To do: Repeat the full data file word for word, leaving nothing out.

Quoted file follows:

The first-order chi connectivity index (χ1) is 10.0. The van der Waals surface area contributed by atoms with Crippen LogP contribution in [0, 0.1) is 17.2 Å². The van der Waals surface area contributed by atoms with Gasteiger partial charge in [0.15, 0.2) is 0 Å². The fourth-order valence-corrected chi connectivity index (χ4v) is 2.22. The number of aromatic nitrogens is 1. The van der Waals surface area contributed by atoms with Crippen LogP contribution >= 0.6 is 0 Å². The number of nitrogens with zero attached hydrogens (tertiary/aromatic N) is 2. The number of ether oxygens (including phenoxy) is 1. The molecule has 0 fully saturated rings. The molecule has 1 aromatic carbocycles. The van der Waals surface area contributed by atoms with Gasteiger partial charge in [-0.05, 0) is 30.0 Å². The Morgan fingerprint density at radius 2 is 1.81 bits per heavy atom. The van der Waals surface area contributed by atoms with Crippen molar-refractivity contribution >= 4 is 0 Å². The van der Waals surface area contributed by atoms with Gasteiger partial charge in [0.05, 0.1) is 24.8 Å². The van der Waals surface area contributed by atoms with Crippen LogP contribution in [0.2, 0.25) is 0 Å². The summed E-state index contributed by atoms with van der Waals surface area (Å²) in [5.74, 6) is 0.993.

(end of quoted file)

The first-order chi connectivity index (χ1) is 10.0. The van der Waals surface area contributed by atoms with Crippen LogP contribution in [0, 0.1) is 17.2 Å². The van der Waals surface area contributed by atoms with Gasteiger partial charge in [0.15, 0.2) is 0 Å². The fourth-order valence-corrected chi connectivity index (χ4v) is 2.22. The number of aromatic nitrogens is 1. The van der Waals surface area contributed by atoms with Crippen LogP contribution >= 0.6 is 0 Å². The number of nitrogens with zero attached hydrogens (tertiary/aromatic N) is 2. The number of ether oxygens (including phenoxy) is 1. The molecule has 0 fully saturated rings. The molecule has 1 aromatic carbocycles. The van der Waals surface area contributed by atoms with Gasteiger partial charge in [-0.05, 0) is 30.0 Å². The Morgan fingerprint density at radius 2 is 1.81 bits per heavy atom. The van der Waals surface area contributed by atoms with Crippen molar-refractivity contribution >= 4 is 0 Å². The van der Waals surface area contributed by atoms with Gasteiger partial charge in [0.05, 0.1) is 24.8 Å². The van der Waals surface area contributed by atoms with Crippen LogP contribution in [0.2, 0.25) is 0 Å². The summed E-state index contributed by atoms with van der Waals surface area (Å²) in [5.74, 6) is 0.993.